10 Types of Material Handling Equipment You Never Knew We Sold

The product selection at USCC is much more diverse than just roadway cargo control equipment.

From pallet lifters to personnel baskets, we have the industrial material handling equipment you need.

Even though we’re best known for our high-quality ratchet straps, the product selection at USCC is much more diverse than just roadway cargo control equipment.

We have an entire selection of rigging and lifting equipment that includes everything from Crosby shackles to Pewag chain slings.

And if you’ve read our blog articles before, you know all about how to use our plate clamps plus the main benefits of buying a manual chain hoist over an electric chain hoist.

But, did you know we also sell a large selection of industrial material handling equipment from Machining & Welding (M&W), a material handling solutions provider out of Cokato, Minnesota?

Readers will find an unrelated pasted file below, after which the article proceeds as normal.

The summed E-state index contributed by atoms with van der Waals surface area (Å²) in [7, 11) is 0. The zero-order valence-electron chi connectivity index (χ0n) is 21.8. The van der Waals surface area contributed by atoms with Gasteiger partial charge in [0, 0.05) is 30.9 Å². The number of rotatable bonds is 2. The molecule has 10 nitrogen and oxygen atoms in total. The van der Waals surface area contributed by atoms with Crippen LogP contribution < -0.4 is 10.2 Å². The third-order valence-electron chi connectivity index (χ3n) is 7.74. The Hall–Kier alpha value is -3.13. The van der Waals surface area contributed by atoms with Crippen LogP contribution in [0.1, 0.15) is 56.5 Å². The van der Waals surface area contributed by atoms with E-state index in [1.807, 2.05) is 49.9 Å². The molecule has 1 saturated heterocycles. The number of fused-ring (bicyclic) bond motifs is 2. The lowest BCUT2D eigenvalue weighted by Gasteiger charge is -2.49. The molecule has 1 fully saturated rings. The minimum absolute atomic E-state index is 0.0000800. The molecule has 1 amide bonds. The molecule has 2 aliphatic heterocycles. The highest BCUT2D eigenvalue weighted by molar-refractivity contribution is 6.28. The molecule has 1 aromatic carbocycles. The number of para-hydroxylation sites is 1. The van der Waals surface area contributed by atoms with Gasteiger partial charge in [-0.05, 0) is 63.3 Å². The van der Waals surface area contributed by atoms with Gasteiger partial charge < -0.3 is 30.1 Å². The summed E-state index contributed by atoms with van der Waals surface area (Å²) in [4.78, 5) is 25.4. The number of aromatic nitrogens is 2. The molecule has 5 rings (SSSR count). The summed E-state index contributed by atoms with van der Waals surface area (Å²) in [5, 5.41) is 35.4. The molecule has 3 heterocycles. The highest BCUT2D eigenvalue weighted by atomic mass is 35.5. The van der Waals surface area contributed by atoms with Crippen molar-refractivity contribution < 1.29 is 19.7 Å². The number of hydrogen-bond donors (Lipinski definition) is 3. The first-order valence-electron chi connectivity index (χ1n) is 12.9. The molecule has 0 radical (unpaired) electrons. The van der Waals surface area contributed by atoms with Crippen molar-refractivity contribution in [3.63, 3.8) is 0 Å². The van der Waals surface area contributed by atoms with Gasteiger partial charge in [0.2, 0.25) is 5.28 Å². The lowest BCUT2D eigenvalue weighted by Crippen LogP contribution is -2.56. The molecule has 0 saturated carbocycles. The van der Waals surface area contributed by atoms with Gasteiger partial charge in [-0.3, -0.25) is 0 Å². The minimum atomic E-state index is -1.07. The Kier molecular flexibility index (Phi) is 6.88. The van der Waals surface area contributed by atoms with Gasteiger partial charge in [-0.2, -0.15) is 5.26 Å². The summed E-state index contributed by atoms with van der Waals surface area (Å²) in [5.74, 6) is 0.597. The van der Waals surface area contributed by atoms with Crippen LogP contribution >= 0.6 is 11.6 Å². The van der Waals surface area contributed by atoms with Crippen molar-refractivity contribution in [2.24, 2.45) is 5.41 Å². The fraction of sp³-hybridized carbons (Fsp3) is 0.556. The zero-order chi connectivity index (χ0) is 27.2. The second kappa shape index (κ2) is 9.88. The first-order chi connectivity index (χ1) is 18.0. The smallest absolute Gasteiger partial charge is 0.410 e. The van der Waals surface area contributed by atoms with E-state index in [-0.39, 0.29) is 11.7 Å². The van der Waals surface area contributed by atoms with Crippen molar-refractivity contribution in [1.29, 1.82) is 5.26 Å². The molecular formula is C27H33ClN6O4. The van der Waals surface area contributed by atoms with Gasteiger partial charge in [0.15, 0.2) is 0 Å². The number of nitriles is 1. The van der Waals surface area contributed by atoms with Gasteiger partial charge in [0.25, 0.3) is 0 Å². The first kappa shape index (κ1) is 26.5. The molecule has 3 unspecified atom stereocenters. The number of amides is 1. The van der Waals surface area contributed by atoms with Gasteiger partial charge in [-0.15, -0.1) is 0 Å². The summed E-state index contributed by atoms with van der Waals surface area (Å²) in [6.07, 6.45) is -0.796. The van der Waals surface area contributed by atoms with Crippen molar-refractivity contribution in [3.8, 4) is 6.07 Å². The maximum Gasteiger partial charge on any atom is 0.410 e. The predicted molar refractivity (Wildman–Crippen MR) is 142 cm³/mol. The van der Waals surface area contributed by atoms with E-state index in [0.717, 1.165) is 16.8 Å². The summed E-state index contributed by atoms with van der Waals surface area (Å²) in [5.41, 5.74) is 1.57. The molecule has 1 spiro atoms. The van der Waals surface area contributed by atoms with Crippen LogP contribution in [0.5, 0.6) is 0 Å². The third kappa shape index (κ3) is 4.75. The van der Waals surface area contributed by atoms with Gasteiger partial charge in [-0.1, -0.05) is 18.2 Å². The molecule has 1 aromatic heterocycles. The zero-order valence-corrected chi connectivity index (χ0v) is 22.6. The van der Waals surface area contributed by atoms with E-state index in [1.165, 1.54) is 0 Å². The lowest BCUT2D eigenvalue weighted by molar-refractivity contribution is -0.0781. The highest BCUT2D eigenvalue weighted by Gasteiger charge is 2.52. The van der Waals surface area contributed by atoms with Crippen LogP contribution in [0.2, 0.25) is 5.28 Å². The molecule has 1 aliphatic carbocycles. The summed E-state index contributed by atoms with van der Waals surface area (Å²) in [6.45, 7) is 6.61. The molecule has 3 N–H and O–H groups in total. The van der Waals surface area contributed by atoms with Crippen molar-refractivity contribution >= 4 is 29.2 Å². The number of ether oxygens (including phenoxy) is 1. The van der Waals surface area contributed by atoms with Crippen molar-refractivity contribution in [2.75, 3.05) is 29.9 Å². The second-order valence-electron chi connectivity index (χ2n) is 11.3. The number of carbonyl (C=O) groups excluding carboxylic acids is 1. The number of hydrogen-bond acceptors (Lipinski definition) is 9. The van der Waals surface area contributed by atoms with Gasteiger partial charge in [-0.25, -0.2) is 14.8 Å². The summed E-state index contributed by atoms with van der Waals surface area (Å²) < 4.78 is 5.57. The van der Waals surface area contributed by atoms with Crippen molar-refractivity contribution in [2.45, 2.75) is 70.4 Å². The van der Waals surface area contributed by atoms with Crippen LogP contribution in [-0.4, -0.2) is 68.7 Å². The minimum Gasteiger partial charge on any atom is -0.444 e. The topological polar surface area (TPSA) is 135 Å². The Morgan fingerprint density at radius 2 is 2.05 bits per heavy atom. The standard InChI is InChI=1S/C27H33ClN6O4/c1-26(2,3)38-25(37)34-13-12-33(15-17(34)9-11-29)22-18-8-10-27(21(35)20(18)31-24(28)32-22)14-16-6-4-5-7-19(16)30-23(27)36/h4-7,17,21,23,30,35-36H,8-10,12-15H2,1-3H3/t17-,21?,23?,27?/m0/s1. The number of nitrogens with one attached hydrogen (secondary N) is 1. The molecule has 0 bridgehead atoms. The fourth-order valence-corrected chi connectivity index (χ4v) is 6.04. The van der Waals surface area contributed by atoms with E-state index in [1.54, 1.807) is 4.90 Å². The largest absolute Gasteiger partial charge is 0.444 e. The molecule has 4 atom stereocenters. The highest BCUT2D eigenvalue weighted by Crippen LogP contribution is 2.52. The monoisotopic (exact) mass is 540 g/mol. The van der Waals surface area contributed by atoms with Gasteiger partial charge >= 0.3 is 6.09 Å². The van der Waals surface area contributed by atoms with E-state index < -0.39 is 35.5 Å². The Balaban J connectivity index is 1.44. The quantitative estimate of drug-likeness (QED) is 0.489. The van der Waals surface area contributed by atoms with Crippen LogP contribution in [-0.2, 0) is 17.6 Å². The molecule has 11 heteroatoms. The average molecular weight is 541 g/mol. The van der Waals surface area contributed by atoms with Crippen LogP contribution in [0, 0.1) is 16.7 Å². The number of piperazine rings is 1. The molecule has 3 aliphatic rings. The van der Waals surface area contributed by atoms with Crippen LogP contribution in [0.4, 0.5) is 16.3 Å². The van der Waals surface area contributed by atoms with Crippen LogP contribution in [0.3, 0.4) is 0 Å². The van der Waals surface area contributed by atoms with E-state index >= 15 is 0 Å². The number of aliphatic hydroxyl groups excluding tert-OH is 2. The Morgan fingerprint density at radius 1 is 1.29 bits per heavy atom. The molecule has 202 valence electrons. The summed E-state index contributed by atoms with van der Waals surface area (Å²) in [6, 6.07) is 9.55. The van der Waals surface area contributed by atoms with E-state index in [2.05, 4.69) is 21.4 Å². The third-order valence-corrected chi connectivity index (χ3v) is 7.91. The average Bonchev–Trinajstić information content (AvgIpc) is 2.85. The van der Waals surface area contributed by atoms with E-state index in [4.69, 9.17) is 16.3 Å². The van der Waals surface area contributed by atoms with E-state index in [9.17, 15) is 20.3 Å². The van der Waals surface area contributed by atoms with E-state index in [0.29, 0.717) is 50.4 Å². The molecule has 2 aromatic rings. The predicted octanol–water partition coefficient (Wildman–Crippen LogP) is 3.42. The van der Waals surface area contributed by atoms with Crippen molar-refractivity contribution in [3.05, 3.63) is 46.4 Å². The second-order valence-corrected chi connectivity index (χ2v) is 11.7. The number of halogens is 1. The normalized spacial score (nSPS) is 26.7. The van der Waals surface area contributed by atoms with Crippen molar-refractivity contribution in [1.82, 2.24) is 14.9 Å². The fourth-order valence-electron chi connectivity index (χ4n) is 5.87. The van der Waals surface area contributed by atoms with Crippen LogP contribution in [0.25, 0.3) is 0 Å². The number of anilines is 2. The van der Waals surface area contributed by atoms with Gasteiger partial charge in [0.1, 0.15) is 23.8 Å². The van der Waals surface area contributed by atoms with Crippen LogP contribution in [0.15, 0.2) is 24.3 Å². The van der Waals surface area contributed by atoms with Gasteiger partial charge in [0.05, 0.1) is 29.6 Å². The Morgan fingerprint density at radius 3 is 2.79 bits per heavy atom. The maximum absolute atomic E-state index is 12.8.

Here’s a look at the 10 types of material handling equipment you probably never knew we sold, plus what it’s used for.

1. Bottle Lifters

propane tank or gas mover for forklift lifting

This one needs little explanation. It’s specifically designed to lift heavy bottles of compressed gas and other types of cylinders that need to be elevated on a job site or in a warehouse.

We sell two sizes of bottle lifters: a 2-tank lifter with 750 lb. WLL and a 4-tank with 1,500 lb. WLL. Both types have adjustable straps to hold different sized tanks and lockable doors for extra security.

2. Concrete Barrier Lifting Clamp

concrete block lifting device grabber

Concrete barriers are used for all sorts of things, but most commonly you see them on highways being used as traffic barriers. No matter where they are, those concrete barriers are heavy and this is the piece of equipment needed to move them.

This concrete barrier lifting clamp has a large eye for a crane hook to slide into and can handle barriers with a top width of between 6 and 12 inches.